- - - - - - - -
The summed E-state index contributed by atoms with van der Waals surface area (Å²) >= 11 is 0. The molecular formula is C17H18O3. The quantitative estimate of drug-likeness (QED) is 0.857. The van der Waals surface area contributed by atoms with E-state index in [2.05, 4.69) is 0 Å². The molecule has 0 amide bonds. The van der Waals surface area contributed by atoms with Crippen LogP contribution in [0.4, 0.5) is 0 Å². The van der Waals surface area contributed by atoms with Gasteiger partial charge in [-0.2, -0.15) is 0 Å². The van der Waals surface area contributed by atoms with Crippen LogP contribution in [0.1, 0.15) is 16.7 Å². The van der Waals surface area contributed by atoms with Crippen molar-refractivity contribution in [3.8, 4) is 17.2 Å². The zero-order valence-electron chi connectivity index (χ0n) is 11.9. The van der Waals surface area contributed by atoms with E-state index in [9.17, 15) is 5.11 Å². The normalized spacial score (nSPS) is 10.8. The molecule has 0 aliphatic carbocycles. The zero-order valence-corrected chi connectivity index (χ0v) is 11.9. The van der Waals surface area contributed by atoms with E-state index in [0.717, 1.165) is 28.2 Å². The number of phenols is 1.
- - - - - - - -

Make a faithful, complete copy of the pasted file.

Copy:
The summed E-state index contributed by atoms with van der Waals surface area (Å²) >= 11 is 0. The molecular formula is C17H18O3. The quantitative estimate of drug-likeness (QED) is 0.857. The van der Waals surface area contributed by atoms with E-state index in [2.05, 4.69) is 0 Å². The molecule has 0 amide bonds. The van der Waals surface area contributed by atoms with Crippen LogP contribution in [0.4, 0.5) is 0 Å². The van der Waals surface area contributed by atoms with Gasteiger partial charge in [-0.2, -0.15) is 0 Å². The van der Waals surface area contributed by atoms with Crippen LogP contribution in [0.1, 0.15) is 16.7 Å². The van der Waals surface area contributed by atoms with Crippen molar-refractivity contribution in [3.8, 4) is 17.2 Å². The zero-order valence-electron chi connectivity index (χ0n) is 11.9. The van der Waals surface area contributed by atoms with E-state index in [9.17, 15) is 5.11 Å². The normalized spacial score (nSPS) is 10.8. The molecule has 0 aliphatic carbocycles. The zero-order valence-corrected chi connectivity index (χ0v) is 11.9. The van der Waals surface area contributed by atoms with E-state index in [0.717, 1.165) is 28.2 Å². The number of phenols is 1.